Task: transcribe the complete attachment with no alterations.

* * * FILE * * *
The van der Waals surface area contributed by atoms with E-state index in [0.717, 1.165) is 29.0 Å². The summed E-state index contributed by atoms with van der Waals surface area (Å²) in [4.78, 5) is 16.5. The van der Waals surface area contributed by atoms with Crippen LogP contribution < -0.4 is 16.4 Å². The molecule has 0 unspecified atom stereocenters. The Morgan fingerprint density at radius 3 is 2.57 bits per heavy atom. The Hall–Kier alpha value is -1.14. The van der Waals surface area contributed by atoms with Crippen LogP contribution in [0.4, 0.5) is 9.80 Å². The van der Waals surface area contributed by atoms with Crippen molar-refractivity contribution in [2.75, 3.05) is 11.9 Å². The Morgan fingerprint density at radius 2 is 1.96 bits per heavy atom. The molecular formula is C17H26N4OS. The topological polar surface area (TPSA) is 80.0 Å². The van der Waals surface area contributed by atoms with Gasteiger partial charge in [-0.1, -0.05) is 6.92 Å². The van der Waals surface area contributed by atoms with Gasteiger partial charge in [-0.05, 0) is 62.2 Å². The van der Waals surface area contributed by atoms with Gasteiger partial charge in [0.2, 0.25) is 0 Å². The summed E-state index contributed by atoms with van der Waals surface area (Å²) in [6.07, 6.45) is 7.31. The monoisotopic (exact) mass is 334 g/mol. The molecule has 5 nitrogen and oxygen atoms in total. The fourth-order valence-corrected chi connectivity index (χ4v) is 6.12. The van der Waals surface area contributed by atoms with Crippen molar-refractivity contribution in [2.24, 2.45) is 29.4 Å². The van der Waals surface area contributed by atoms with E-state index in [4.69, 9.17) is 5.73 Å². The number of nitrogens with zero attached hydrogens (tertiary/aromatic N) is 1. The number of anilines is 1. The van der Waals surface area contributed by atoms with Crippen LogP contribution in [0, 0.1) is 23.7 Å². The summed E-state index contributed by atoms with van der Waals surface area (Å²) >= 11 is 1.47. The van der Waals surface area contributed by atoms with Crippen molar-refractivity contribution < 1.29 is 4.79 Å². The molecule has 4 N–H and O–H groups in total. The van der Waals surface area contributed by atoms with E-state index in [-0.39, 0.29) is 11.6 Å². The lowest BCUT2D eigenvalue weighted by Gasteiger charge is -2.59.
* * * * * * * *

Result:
The van der Waals surface area contributed by atoms with E-state index in [0.717, 1.165) is 29.0 Å². The summed E-state index contributed by atoms with van der Waals surface area (Å²) in [4.78, 5) is 16.5. The van der Waals surface area contributed by atoms with Crippen LogP contribution < -0.4 is 16.4 Å². The molecule has 0 unspecified atom stereocenters. The Morgan fingerprint density at radius 3 is 2.57 bits per heavy atom. The Hall–Kier alpha value is -1.14. The van der Waals surface area contributed by atoms with Crippen LogP contribution in [0.4, 0.5) is 9.80 Å². The van der Waals surface area contributed by atoms with Crippen molar-refractivity contribution in [2.75, 3.05) is 11.9 Å². The Morgan fingerprint density at radius 2 is 1.96 bits per heavy atom. The molecular formula is C17H26N4OS. The topological polar surface area (TPSA) is 80.0 Å². The van der Waals surface area contributed by atoms with Gasteiger partial charge in [-0.1, -0.05) is 6.92 Å². The van der Waals surface area contributed by atoms with Gasteiger partial charge in [-0.05, 0) is 62.2 Å². The van der Waals surface area contributed by atoms with Gasteiger partial charge in [0.2, 0.25) is 0 Å². The summed E-state index contributed by atoms with van der Waals surface area (Å²) in [6.07, 6.45) is 7.31. The monoisotopic (exact) mass is 334 g/mol. The molecule has 5 nitrogen and oxygen atoms in total. The fourth-order valence-corrected chi connectivity index (χ4v) is 6.12. The van der Waals surface area contributed by atoms with Crippen molar-refractivity contribution in [2.24, 2.45) is 29.4 Å². The van der Waals surface area contributed by atoms with E-state index in [4.69, 9.17) is 5.73 Å². The number of nitrogens with zero attached hydrogens (tertiary/aromatic N) is 1. The number of anilines is 1. The van der Waals surface area contributed by atoms with Crippen LogP contribution in [0, 0.1) is 23.7 Å². The summed E-state index contributed by atoms with van der Waals surface area (Å²) >= 11 is 1.47. The van der Waals surface area contributed by atoms with Crippen molar-refractivity contribution < 1.29 is 4.79 Å². The molecule has 4 N–H and O–H groups in total. The van der Waals surface area contributed by atoms with E-state index in [-0.39, 0.29) is 11.6 Å². The lowest BCUT2D eigenvalue weighted by Gasteiger charge is -2.59.